September 01 2011
A chic and modern restaurant serving delicious food at reasonable prices is something of a rarity in rural Provence where, though the local cooking is often excellent, the decor usually veers to the traditional. An exception is a favourite of mine – Dolium, just outside Beaumes de Venise and an offshoot of the town’s very go-ahead co-operative winery. The 1950s architecture of a formerly disused part of the building lends itself very well to the restaurant interior’s understated chic of deep grey, beige and black, big rusted chandeliers and oval mirrors with unpolished wood frames, fiery red flowers (first picture).
I had eaten there cosily several times in winter – and earnt my lunch with a superb, panorama-filled walk beforehand over the hill behind it – and have now enjoyed the full-on summer experience on the wood-decked terrace outside (second picture), under a jasmine hedge and a full moon, and with a fascinating view of the glass-walled kitchen with young chef Pascal Poulain and his staff busying efficiently away. All the produce is fresh, local and seasonal and, though there are only two choices per course, the menu changes completely every two weeks so you can eat there once a week and have a completely different meal each time.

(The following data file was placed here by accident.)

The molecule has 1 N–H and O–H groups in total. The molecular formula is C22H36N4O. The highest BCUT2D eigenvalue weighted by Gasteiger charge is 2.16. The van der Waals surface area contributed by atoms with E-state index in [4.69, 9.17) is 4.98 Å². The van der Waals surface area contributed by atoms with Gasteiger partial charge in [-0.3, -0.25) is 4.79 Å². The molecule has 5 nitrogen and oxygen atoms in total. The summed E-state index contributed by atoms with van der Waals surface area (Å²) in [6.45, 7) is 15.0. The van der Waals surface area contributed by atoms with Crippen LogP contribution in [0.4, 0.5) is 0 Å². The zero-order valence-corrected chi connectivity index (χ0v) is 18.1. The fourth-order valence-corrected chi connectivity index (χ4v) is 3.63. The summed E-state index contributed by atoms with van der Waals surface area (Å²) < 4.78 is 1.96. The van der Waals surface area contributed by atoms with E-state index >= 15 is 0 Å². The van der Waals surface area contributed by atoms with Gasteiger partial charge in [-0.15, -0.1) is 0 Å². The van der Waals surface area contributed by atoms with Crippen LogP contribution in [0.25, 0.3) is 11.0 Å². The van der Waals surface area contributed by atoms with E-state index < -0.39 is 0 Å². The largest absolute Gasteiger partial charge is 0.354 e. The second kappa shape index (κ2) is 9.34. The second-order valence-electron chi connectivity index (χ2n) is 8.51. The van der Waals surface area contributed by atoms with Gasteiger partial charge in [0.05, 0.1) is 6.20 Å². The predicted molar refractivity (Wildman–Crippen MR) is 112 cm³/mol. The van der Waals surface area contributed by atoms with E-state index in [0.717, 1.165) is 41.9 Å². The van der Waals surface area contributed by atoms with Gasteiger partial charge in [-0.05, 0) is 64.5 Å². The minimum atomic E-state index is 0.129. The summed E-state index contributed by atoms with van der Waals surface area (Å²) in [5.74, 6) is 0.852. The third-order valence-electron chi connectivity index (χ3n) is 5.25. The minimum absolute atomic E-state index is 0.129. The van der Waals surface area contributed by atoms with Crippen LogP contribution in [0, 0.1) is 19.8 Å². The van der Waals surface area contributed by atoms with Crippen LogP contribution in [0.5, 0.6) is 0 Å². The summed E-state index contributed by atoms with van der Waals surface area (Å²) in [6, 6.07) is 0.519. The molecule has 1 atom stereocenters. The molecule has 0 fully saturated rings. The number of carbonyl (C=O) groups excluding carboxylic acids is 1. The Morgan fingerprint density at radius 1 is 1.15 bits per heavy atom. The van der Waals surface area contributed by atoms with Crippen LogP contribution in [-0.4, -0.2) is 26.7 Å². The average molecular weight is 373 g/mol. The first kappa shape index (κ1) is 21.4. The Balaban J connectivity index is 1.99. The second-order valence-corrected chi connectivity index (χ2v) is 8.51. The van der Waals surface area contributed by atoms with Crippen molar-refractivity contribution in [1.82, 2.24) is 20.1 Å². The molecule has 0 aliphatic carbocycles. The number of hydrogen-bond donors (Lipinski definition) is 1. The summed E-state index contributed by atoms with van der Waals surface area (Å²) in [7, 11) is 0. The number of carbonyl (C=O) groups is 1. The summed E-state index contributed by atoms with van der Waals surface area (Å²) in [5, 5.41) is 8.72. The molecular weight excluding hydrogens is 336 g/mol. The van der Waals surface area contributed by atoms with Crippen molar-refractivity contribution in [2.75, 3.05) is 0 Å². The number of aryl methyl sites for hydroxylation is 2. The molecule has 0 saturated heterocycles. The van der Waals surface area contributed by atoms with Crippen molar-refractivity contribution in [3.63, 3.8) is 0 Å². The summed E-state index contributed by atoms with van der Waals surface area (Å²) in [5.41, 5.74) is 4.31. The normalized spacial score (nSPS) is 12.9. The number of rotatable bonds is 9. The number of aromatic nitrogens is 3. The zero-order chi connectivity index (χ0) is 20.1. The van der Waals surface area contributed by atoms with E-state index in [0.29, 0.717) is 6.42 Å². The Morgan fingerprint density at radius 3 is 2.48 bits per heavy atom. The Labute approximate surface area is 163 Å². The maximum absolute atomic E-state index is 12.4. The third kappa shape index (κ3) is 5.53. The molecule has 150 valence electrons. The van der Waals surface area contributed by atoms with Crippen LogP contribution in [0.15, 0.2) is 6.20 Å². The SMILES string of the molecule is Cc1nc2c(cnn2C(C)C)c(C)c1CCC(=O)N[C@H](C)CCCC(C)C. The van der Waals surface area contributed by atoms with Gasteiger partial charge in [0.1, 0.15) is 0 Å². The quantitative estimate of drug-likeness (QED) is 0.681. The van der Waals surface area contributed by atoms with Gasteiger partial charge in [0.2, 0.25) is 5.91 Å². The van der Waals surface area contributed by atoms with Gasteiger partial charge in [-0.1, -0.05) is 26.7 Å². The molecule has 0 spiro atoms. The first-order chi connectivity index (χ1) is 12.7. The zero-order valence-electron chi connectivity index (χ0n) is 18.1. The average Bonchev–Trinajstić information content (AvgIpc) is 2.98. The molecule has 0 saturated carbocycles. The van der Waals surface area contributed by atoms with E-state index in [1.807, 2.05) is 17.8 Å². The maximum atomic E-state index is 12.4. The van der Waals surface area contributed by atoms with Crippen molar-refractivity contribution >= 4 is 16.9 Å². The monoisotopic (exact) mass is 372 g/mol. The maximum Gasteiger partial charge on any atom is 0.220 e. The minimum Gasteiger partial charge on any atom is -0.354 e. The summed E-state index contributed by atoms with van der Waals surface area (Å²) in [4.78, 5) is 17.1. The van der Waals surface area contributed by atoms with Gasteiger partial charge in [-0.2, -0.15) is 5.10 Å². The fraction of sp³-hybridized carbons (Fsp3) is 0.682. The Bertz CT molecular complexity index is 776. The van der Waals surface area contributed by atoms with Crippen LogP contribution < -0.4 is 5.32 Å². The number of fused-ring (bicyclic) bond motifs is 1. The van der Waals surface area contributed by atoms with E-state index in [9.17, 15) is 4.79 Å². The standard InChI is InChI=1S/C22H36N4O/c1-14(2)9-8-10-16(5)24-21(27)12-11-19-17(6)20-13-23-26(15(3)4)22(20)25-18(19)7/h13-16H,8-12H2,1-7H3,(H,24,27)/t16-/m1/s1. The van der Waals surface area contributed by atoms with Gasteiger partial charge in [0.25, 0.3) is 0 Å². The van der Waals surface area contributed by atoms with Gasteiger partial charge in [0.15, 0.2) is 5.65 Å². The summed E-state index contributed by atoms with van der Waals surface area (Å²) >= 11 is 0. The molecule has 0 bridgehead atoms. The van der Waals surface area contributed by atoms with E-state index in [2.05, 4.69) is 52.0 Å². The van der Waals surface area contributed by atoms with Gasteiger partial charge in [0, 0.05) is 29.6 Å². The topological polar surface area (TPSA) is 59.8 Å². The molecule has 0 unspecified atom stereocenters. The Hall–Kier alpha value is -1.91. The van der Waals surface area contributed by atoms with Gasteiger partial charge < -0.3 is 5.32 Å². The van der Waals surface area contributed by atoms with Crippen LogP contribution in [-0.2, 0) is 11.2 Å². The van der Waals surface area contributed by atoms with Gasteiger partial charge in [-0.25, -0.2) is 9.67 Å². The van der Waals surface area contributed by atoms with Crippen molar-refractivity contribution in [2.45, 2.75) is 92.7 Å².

Poulain’s cooking is imaginative and beautiful – recent delights included grilled pollack on little coco de Mollans beans infused with local herbs, lime, and lemongrass; and red pepper ice cream on a fine vanilla crème base with raspberries. There are also seasonal menus built around items such as truffles or lobster, where each course either includes it or complements it. A two-course lunch is €20, three courses for €29, four for €38.
The overall result is a terrific blend of substance and style. Even the co-op’s excellent wines, which come by tasting glass or bottle, seem to fit with the decor: we had a prize-winning rosé, in a sensible 50cl size, for the princely sum of €8, and not only was it zingily fresh and fruity, but its natural, almost neon colour (“hints of fuchsia”, according to a critic’s notes) was the perfect foil for the dark grey table setting.